An MIT Alumni Association Publication

Transforming Opera to Draw in New Audiences

  • Katherine J. Igoe

A new space race grips the world. Three astronauts— American, Russian, and Chi­nese—land on Mars. They must develop trust and work together … because a Mar­tian is coming for them.

This plot is the basis of an opera conceived by Grethe Barrett Holby ’71, MArch ’73, who is pioneering an American opera move­ment designed to bring origi­nal works to new audiences.

As a student, Holby founded the inaugural Dance Lab, which performed in McCormick Hall, and cho­reographed her first ballet, which featured dancers mov­ing through a laser sculp­ture. She also danced with the Boston Ballet, learned set design at Harvard, and found time to take MIT aero/ astro classes as she got her degrees in architecture. “MIT allowed me to do my art,” she says. “No one said my ideas were risky or too com­plicated. I just signed out the equipment and did it.”

Convinced that new opera needed new physi­cal spaces to flourish, Holby founded New York’s Ameri­can Opera Projects in 1988.

After graduation, she col­laborated as a dancer and choreographer with vision­aries like Leonard Bernstein and was an originating cast member of Philip Glass and Robert Wilson’s Einstein on the Beach in 1976. She began creating her own dance pieces and choreographing and directing for opera com­panies. In 1984 she directed the Opera Company of Phila­delphia’s production of Gou­nod’s Faust.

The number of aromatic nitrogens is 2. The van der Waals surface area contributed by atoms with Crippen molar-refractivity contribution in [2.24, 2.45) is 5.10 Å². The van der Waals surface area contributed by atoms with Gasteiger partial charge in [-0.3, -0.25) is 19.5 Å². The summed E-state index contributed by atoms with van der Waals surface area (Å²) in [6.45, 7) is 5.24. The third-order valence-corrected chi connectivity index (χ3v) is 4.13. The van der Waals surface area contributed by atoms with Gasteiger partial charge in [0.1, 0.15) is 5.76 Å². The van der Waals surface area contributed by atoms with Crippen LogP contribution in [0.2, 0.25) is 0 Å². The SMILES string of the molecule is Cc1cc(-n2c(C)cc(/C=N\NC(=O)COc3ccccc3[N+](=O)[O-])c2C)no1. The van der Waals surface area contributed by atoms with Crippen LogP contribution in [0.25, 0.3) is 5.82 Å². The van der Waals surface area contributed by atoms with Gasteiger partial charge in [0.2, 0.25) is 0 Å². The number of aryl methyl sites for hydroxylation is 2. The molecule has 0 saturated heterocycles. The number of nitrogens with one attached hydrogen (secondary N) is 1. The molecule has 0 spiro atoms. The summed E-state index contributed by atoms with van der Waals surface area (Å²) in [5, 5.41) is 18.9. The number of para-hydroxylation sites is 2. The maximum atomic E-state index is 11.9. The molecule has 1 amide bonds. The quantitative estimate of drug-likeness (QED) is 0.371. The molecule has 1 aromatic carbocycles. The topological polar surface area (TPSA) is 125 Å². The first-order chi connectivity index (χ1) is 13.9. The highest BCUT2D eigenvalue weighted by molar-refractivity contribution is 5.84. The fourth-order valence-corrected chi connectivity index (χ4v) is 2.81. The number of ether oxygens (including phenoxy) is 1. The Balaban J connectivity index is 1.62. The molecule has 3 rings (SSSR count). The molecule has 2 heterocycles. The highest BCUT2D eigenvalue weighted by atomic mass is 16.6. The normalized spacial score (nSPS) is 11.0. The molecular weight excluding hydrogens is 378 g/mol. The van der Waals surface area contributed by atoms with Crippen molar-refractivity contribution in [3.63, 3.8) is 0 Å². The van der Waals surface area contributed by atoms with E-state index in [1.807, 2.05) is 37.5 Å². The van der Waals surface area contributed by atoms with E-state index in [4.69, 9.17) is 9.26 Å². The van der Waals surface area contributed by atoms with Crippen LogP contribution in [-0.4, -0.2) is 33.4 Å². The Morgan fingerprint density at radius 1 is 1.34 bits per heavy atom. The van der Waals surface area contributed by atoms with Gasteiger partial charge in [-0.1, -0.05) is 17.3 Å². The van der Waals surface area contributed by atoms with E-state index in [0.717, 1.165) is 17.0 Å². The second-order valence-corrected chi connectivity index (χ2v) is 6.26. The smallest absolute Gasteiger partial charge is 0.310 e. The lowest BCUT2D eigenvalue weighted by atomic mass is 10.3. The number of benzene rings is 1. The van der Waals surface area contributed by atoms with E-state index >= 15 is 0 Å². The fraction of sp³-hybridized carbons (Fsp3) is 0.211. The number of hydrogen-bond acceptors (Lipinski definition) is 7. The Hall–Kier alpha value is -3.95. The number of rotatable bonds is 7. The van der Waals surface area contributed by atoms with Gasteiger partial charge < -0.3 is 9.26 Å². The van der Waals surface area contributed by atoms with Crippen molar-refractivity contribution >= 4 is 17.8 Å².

Convinced that new opera needed new physi­cal spaces to flourish, Holby founded New York’s Ameri­can Opera Projects in 1988 and directed 25 operas there. She launched the Fam­ily Opera Initiative in 1995 for multi-generational audiences and, in 2006, started Ardea Arts to foster new works.

Holby’s space opera, called The 3 Astronauts: The Race to Mars, was inspired by her experience of read­ing Umberto Eco’s The Three Astronauts to her daughter when she was a child. She collaborated with US, Rus­sian, and Chinese artists on the project and is now searching for a producer.

Meanwhile, her recently premiered Bounce: The Bas­ketball Opera tackles issues like gun violence and pov­erty. Like many of her works, it involved collaboration with some or all of her fam­ily: her husband, photogra­pher Arthur Elgort, and their children—filmmaker Warren Elgort, photographer Sophie Elgort, and actor/musician Ansel Elgort.

Holby is aiming to “share serious music and a serious, but accessible, story with a huge unserved audience,” she says. “This brings two disparate worlds together that now don’t even touch. It’s a transformative experi­ence; our goal is to perform Bounce on basketball courts around the country and beyond.”

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